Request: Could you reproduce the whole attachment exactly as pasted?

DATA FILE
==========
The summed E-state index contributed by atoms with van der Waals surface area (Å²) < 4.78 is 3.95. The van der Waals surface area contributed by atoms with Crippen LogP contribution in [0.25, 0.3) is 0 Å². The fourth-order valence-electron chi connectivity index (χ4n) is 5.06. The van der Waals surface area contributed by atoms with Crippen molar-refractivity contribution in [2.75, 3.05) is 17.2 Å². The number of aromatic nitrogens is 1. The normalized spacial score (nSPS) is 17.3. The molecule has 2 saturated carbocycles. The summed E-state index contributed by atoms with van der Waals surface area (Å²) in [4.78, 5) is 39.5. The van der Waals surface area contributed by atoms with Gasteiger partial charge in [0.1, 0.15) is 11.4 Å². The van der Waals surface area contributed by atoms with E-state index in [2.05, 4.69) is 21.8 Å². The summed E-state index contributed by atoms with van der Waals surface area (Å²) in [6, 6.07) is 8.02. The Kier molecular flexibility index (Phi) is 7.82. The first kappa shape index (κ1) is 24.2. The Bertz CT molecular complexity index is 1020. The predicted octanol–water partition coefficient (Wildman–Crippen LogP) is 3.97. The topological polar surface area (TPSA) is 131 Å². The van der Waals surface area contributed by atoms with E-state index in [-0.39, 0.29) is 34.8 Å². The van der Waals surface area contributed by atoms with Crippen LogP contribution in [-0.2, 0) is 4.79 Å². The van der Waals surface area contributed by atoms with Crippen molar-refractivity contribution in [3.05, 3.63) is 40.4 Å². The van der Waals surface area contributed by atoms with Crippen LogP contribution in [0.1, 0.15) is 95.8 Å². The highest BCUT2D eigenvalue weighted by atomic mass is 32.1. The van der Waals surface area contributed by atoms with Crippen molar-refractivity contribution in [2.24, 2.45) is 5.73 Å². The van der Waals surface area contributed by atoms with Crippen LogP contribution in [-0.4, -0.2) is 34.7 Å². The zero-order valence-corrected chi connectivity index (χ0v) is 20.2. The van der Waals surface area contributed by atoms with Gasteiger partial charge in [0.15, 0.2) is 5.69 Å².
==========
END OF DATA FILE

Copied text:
The summed E-state index contributed by atoms with van der Waals surface area (Å²) < 4.78 is 3.95. The van der Waals surface area contributed by atoms with Crippen LogP contribution in [0.25, 0.3) is 0 Å². The fourth-order valence-electron chi connectivity index (χ4n) is 5.06. The van der Waals surface area contributed by atoms with Crippen molar-refractivity contribution in [2.75, 3.05) is 17.2 Å². The number of aromatic nitrogens is 1. The normalized spacial score (nSPS) is 17.3. The molecule has 2 saturated carbocycles. The summed E-state index contributed by atoms with van der Waals surface area (Å²) in [4.78, 5) is 39.5. The van der Waals surface area contributed by atoms with Gasteiger partial charge in [0.1, 0.15) is 11.4 Å². The van der Waals surface area contributed by atoms with E-state index in [2.05, 4.69) is 21.8 Å². The summed E-state index contributed by atoms with van der Waals surface area (Å²) in [6, 6.07) is 8.02. The Kier molecular flexibility index (Phi) is 7.82. The first kappa shape index (κ1) is 24.2. The Bertz CT molecular complexity index is 1020. The predicted octanol–water partition coefficient (Wildman–Crippen LogP) is 3.97. The topological polar surface area (TPSA) is 131 Å². The van der Waals surface area contributed by atoms with E-state index in [-0.39, 0.29) is 34.8 Å². The van der Waals surface area contributed by atoms with Crippen LogP contribution in [-0.2, 0) is 4.79 Å². The van der Waals surface area contributed by atoms with Crippen molar-refractivity contribution in [3.05, 3.63) is 40.4 Å². The van der Waals surface area contributed by atoms with Crippen LogP contribution in [0.1, 0.15) is 95.8 Å². The highest BCUT2D eigenvalue weighted by atomic mass is 32.1. The van der Waals surface area contributed by atoms with Crippen molar-refractivity contribution in [2.24, 2.45) is 5.73 Å². The van der Waals surface area contributed by atoms with Crippen LogP contribution in [-0.4, -0.2) is 34.7 Å². The zero-order valence-corrected chi connectivity index (χ0v) is 20.2. The van der Waals surface area contributed by atoms with Gasteiger partial charge in [0.15, 0.2) is 5.69 Å².